We want CCR for every student who goes out the doors of Wayne Community School, no matter what they decide they want to do in life," Wayne Superintendent Dave Daughton told the school board at their June 24 meeting. Daughton added, "That is the real work we do here, the other stuff we do is just stuff."
CCR, or Career and College Ready, means every child will be ready to meet the challenges of college or the career of their choice when they graduate, Daughton explained in answer to a "Where are we headed?" question.
High School Principal Stacy Snyder had just presented results of standardized test scores taken in February by students in second through eleventh grades. The test data she presented indicate the average Wayne score is above the national average in almost every grade level. Daughton said where a Wayne grade is below the national average, it could be because a questions on the test cover information Wayne does not teach at that grade level. For example, he said, the fourth grade test asks questions on "box and whiskers" charting. That topic had not been covered in fourth grade curriculum, but will be in the future, Daughton said.
In other good things, Daughton recommended Wayne Pride Notes be sent to students who are in the summer school program, and who are taking time out of summer fun to put in effort to improve themselves. Snyder recommended a Pride Note go to Scott Valentine who is "working hard doing whatever we need him to do" for summer athletics, from driving the bus to working with officials.
Daughton told the board the state has changed the district's property tax levy for next year's budget to $14.65 per thousand, lower than the rate of $14.77 they had approved earlier.
He also reported enrollment figures for 2013-2014 school year are expected to be stable, not changing much from the year just completed.
Daughton said the district has a lot of excess "stuff" that will be disposed of in an online auction. Computers, televisions, desks and other items will be advertised for one day for public viewing, then will be sold at auction online.
The board discussed and approved several changes Snyder requested for the secondary student handbook.
First and foremost is the change in the length of the school day, which will result in nine periods per day. Secondary students will now be required to take at least seven classes each day. Therefore, the number of credits required to graduate will be increased. The school day will be 8:10 a.m.-3:31 p.m. Formerly, it was 8:15 a.m.-3:24 p.m.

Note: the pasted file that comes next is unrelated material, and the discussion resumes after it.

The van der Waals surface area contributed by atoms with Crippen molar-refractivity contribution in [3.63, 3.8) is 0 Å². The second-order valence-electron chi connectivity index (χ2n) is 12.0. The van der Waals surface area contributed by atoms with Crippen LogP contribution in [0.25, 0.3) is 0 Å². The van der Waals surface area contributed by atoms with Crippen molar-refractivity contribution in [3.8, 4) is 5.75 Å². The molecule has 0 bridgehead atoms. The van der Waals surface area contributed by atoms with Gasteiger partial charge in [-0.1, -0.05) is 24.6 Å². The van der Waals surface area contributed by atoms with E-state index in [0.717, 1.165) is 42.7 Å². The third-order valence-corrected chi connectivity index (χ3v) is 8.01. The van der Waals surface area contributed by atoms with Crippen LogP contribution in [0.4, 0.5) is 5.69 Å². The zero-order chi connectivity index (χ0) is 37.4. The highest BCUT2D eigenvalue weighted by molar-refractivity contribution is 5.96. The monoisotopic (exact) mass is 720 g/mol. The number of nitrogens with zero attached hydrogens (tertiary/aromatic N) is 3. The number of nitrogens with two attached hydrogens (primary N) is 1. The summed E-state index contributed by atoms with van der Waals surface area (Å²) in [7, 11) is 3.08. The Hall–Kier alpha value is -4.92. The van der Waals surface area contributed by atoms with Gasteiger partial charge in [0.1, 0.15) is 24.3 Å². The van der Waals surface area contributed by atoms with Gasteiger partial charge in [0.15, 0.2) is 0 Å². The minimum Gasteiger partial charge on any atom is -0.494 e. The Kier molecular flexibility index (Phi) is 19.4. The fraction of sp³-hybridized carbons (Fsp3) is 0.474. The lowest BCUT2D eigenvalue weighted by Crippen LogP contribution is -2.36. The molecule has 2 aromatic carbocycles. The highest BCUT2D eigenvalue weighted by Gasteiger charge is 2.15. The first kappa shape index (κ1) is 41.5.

Addressing student use of cell phones was also what Snyder called "a biggie" for the committee of teachers who helped with recommendations for the handbook. "We need to teach kids how to use them appropriately and respectfully," Snyder said. After discussion that most students know more about cell phones than adults do, Snyder and Daughton pointed out that many people, adults included, need to learn when it is inappropriate to text, talk or check their email on their phones.
The board accepted bids for the nutrition program. Anderson Erickson Dairy had the lowest bid for milk, at 26 cents per carton for chocolate and strawberry and 24 cents for white milk. Highland and Kohls also bid on milk products.
Earthgrains, formerly Sara Lee Bakery, won the bid for bread products. Kohls was the only other bidder on bread products.
Kohls' was the only bid turned in for "all other food items," and is the acceptable bidder.
In other business, the board--
• approved a 28E agreement with Mormon Trail School for sharing an instructor for the talented and gifted program. Joel Petty has been hired for the position.
• received information about a proposed adult or family activity pass, with instructions to come up with questions or suggestions before the July meeting so a decision cam be made then.
• set the next regular meeting for 5:30 p.m. July 22, which is not the usual date for the meeting.